In an effort to gain a favorable contract, the Patrolmen’s Benevolent Association has followed Mayor de Blasio to his gym in Park Slope and trolled him on trips to Iowa and New Orleans that were aimed at raising his national profile.
Now, the union has expanded its efforts to the Democratic National Committee, telling its more-than 300 members not to be taken in by what it calls his progressive facade.
Eye on the Future
Mr. de Blasio has been making speeches and attending Democratic events around the country, hoping to position himself for higher office once he completes his second and last-allowable term as Mayor in 2021.
“The latest rumor in New York City’s political circles is that Mayor de Blasio wants to become Chairman of the Democratic National Committee,” PBA President Patrick J. Lynch wrote in his Aug. 23 letter to DNC members.
“But before you consider putting his name on a ballot, you should look past his self-promotion and consider his actual record. He is neither the ‘friend of working people’ nor the progressive hero he claims to be, and he lacks the basic leadership skills that the position of DNC Chairman would require.”
Mr. Lynch urged DNC members to “judge Mayor de Blasio by his actions, not his words.
“Mayor de Blasio likes to claim he is a champion of organized labor, but when it comes to his treatment of his own municipal workforce, he sticks closely to the corporate anti-worker playbook, insisting that city workers pay for their own raises by sacrificing their health-care and other benefits. Even with those sacrifices, the city’s workforce has received lower raises under the de Blasio administration than they did during comparable periods under Republican Rudy Giuliani and billionaire Mike Bloomberg.”
‘Clearly Checked Out’
“With many city union contracts expired or expiring soon, Mayor de Blasio has an opportunity to correct his labor hypocrisy, but he is clearly checked out from running the city,” the letter continued. “As of this writing, NYC PBA members have been working for 380 days without a contract. We are now underpaid by upwards of 30 percent in comparison to police officers in comparable jurisdictions, which has a significant impact on our ability to recruit and retain the Finest.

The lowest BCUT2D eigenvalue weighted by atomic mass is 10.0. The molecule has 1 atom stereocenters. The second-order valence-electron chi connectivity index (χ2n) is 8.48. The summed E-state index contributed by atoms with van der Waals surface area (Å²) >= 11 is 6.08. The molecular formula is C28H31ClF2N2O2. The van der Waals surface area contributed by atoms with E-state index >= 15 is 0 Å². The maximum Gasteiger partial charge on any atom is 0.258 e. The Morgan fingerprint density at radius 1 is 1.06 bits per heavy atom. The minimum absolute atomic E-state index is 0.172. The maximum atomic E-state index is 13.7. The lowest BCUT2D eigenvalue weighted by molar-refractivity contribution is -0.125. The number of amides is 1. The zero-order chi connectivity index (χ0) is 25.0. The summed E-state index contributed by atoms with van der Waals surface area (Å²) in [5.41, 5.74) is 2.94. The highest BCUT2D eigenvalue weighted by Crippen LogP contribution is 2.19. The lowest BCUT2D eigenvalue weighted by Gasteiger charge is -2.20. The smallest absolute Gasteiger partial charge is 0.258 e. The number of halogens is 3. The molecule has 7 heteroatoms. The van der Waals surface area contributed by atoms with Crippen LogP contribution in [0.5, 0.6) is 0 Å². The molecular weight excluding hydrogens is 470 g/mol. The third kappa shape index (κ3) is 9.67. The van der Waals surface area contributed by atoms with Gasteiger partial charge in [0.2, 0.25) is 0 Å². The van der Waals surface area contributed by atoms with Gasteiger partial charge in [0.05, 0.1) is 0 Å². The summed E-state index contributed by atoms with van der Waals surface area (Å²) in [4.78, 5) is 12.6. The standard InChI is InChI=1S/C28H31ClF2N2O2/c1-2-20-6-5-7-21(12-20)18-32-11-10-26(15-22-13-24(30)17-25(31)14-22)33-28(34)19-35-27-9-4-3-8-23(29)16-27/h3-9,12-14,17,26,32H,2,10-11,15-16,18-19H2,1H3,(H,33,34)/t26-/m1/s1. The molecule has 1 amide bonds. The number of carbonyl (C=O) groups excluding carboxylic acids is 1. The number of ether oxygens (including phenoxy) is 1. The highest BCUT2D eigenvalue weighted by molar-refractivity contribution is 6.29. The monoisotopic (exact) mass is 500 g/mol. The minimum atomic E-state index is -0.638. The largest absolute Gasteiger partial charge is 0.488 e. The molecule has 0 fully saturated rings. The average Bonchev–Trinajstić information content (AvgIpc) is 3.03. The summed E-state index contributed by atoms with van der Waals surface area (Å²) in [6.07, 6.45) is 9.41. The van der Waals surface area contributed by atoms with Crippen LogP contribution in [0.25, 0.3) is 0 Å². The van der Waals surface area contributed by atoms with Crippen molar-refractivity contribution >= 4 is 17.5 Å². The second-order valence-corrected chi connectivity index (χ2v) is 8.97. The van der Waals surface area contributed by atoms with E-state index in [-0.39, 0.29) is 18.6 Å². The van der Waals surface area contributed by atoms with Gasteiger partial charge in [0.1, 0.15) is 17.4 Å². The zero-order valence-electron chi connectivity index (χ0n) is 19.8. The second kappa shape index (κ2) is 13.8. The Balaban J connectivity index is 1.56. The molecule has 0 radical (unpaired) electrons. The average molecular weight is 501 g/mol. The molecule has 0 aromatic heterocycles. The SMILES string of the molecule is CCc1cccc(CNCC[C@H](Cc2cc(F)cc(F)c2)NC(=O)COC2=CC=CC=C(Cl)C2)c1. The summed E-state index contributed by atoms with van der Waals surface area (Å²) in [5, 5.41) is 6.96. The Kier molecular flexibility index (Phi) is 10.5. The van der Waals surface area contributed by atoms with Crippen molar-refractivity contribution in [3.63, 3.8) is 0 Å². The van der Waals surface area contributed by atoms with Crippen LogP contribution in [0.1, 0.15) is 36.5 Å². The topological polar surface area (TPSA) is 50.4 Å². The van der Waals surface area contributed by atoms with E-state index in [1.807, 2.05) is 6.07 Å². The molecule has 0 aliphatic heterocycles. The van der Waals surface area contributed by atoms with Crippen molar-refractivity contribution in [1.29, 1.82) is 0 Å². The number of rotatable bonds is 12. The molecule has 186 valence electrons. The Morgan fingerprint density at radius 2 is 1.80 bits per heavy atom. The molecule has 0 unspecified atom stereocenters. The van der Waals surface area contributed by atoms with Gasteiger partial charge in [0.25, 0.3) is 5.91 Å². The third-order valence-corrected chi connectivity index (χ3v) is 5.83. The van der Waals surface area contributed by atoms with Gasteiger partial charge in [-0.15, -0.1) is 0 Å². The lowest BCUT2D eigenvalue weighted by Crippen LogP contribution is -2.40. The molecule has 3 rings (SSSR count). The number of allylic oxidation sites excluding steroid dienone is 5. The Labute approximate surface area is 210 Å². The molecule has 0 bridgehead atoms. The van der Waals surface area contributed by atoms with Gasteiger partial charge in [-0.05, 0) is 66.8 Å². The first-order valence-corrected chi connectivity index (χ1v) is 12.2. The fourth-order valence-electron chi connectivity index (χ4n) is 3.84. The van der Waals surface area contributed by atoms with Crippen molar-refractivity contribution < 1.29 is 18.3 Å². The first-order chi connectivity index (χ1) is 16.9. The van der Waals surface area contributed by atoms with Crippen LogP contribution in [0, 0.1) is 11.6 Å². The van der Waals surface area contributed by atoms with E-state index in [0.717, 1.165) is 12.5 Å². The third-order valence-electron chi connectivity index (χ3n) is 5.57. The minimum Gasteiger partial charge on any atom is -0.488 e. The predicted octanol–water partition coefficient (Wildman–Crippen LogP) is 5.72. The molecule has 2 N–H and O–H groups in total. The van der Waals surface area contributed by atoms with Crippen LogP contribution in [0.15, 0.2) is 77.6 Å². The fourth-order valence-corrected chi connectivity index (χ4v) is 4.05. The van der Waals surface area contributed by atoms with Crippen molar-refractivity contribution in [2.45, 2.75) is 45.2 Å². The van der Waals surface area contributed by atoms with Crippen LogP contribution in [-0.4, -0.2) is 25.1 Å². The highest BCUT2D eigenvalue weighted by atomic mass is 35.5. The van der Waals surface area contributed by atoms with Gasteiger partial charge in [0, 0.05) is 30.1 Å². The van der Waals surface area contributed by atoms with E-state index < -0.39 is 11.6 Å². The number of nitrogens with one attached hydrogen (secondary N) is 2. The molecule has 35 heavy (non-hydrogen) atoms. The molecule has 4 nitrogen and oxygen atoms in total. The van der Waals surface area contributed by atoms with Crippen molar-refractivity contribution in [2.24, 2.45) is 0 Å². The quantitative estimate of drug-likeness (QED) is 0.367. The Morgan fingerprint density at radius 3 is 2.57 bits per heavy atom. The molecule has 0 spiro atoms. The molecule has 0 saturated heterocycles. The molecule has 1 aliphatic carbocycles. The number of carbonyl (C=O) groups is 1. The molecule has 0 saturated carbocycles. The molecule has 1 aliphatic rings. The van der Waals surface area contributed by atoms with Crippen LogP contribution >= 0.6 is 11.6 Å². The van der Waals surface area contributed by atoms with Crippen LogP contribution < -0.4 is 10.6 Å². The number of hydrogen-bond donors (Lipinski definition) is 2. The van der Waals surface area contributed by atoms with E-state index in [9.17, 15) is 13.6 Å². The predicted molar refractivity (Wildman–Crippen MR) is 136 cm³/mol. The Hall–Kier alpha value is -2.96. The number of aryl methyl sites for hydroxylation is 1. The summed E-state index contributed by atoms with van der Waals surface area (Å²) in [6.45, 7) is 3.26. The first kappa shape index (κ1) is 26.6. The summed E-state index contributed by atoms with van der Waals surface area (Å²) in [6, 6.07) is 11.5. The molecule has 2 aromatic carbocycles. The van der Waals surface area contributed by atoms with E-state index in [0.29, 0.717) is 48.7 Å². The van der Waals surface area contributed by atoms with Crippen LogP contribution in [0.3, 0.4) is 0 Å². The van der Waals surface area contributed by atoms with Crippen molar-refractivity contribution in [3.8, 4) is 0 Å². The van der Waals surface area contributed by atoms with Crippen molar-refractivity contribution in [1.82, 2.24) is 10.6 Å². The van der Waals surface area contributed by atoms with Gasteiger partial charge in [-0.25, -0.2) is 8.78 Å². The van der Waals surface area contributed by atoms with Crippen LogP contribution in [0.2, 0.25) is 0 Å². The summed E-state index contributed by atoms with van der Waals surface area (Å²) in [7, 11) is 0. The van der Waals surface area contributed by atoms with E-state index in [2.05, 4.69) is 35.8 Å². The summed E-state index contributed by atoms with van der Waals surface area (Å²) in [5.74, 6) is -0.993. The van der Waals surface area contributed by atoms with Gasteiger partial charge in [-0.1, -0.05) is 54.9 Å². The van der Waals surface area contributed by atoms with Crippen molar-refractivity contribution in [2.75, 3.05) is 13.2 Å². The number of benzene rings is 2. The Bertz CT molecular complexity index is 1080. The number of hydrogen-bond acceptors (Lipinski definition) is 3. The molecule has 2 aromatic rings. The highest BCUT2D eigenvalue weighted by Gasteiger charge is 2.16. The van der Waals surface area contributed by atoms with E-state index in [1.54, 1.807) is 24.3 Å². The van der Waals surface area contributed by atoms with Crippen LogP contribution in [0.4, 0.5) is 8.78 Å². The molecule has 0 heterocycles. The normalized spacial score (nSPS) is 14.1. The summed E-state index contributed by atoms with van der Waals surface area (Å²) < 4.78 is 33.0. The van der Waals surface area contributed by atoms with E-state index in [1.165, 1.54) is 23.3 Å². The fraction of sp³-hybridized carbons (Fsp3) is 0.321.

“But in the face of this critical and growing problem, Mayor de Blasio and his team have offered nothing but stalling tactics, unreasonable demands and a complete unwillingness to engage in our contract process.”
It’s not only police officers who have problems under Mr. de Blasio, Mr. Lynch wrote.
“New York City’s biggest public-housing provider, NYCHA, has been so badly mismanaged that he turned control over to Federal prosecutors. New York City’s subway system—the lifeblood of our city’s economy — is in a state of crisis, yet until recently, Mayor de Blasio refused to even meet with the chief of the system.
“If Mayor de Blasio was truly committed to the needs of working people, he would find a way to address each of these problems. Instead, he’s literally flying away from the very problems New York City taxpayers pay him to solve.”
City’s ‘Good Faith’
A spokeswoman for Mr. de Blasio, Olivia Lapeyrolerie, told the Daily News that he has “been working in good faith with the PBA to come to an agreement that is fair to police officers and taxpayers...However, the PBA decided to seek arbitration instead of joining us at the bargaining table. We've always been more than ready to continue conversations to reach the fair contract our police officers deserve.”
The PBA no doubt hopes this letter will be more successful than its attempt to buy an ad critical of Mr. de Blasio on the Jumbotron at Fenway Park in Boston during a Red Sox game he planned to attend last month. The stadium refused to accept its money.
The union’s complaints about pay started long before Mr. de Blasio took office.
In an arbitration proceeding, the PBA presented 2014 salary figures for the NYPD and nine other departments in the metropolitan area, including the Port Authority Police ($100,380), Metropolitan Transportation Authority Police ($100,096) and State Troopers ($105,209). The average salary of the nine other departments was $99,487. The NYPD salary for that year was $83,976, which the PBA said was $15,511 below the average.
The last contract, which expired Aug. 1, 2017, gave officers a 2.25-percent raise above the city’s pattern for uniformed workers of 11 percent over seven years, for a maximum salary of $85,292. The extra money was supposedly connected with the department’s neighborhood-policing initiative. To offset its cost, salaries for future hires were scaled back until they hit the 5½ years required for maximum pay.